“The people really talking ‘Occupy’ aren’t walking it,” said a man who would only give the name Fox and who said he’s been on the plaza since the beginning. “The fight’s not over, and they’re giving up. I feel kind of let down.”
Others in the group, like Tom Sweet, who has been on the plaza since he lost his home in January, say they’re fine with different members playing different roles. But it’s true that some of the group’s more outspoken and visible members either have packed up their tents or never pitched them in the first place.
Custer, who was among those arrested on the first night of the curfew enforcement, has never slept on the plaza and only stayed out overnight when things heated up in October. Since then, he says, there’s been no need for him to set up permanent residence on site.
“Some people need more than a tent can offer,” he said, sitting next to his wife. “But we hold up those who stay here 24/7 as American heroes.”
He admits that full-time Occupiers sometimes take offense when those coming from home try to make decisions at general assemblies. He also concedes that egos have occasionally stood in the way of harmony.
“Most of those fights have been broadcast online,” he says. “And most of them have been stupid.”
Dorsey Malina, who has been the primary go-between for Occupiers and the media since the group first formed, also has never occupied a tent. The movement is not about living in tents forever, she says, adding that if it were, the end would be nigh.
“There are people who feel like, if you’re not on the plaza, you’re not an Occupier,” she said. “If it were only about the tents and the encampment, I think we’d have a very limited scope of what we could do. It’s always been — and this is just me — about moving into the communities.”
Malina has become more involved with the Occupy Homes working group, which has focused its efforts on resisting foreclosures and evictions by banks on behalf of homeowners. In Occupy Nashville’s first identifiable success since their temporary triumph over the state last year, the group leveraged a settlement between 78-year-old Nashvillian Helen Bailey and her mortgage holder, JPMorgan Chase. A petition started on her behalf gained more than 100,000 signatures and garnered attention from national media outlets.
For Malina, the effort, and eventual victory, was a welcome diversion from the growing dissonance within the group at large. In recent months, it drew her away from the plaza and those with a public presence on it, tented or otherwise.
Time isn’t always a healer. Sometimes it just makes room for wounds. Since the new year — and particularly since the return of state legislators has forced Occupiers to ponder phase two — various factions within Occupy Nashville have cropped up, vying for attention from within and without. Once-celebrated differences among members have become deepening fractures.
In a recent story, Nashville Scene reporter Jonathan Meador — who was arrested along with the protesters in October — quoted Malina and cited her as the group’s “public relations liaison.” In what has become a recent trend of decreased cordiality with the media, Steen, who has become one of the group’s loudest online voices, took issue with that title. In a Twitter post directed at Meador, he said, “Dorsey is not our PR liaison, nor does she speak for us.”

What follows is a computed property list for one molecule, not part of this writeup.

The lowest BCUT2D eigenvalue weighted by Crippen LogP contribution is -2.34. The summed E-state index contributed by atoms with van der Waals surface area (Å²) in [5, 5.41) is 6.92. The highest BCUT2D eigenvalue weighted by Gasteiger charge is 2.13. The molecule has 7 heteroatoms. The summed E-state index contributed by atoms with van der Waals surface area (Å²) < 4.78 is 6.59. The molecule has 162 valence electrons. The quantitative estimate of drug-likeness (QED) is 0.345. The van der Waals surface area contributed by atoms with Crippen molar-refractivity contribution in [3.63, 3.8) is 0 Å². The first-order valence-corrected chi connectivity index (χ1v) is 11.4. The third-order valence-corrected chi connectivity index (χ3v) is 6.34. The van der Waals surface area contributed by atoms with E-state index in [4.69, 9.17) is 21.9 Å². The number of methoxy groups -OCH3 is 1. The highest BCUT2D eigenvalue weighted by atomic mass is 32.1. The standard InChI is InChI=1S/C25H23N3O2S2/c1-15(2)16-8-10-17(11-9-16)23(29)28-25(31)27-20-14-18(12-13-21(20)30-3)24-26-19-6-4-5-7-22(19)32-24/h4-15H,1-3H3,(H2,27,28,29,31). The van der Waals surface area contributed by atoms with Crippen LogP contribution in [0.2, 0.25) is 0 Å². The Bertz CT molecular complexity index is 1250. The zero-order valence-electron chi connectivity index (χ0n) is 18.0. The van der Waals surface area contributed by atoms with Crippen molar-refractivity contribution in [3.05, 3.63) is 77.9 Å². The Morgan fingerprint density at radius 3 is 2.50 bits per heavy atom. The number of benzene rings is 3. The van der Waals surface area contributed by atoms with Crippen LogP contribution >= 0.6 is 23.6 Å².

Minor as it may seem, the comment did stand out, given Malina’s long and prominent role with Occupy Nashville. In response to an email inquiring about the apparent discrepancy, Steen — who says he has lost his job and his home since moving to the plaza in October and slept there until a couple weeks ago when he moved into a hotel — clarified but also extended his criticism.
“Dorsey was certainly a great part of our media team for a while. However, in the past eight weeks she’s written everyone off and said she wants nothing to do with Occupy Nashville as a whole and will direct all her focus only to the housing campaign,” he wrote. “[She] has only been to one GA in two months. That’s why we’ve been trying to keep her away from the media, because she has no interest in Occupy any more other than to further her own agenda. Seems that everyone has their motives.”
Malina agrees, with that last bit anyway. She says some within the group seem bent on staying in the media spotlight, however dim it may now be, whether by quote or incarceration. It’s a claim other longtime members don’t dispute. Moreover, she says, disputes like the ones she’s found herself in of late are tools in a struggle for power.
“I’ve been on the media team since Day One on the plaza,” she said. “There are people who have come along — I won’t name any names — and they’re vying for control and managing the message.”
She added, “There are some people there, I believe, that have an agenda for themselves. There are a couple of teams that have been co-opted.”
The fear of co-option and interference by provocateurs with personal motives has been present since Occupy Nashville’s inception. It has lingered, perhaps, because of the inherent difficulty of proving or disproving such a suspicion. In any event, the purity tests are on.
Malina told The City Paper she is one of three or four people who have received multiple threats and emails that she called “highly uncomfortable.” She says her computer and Blackberry have been hacked, and she’s sought the advice of an attorney.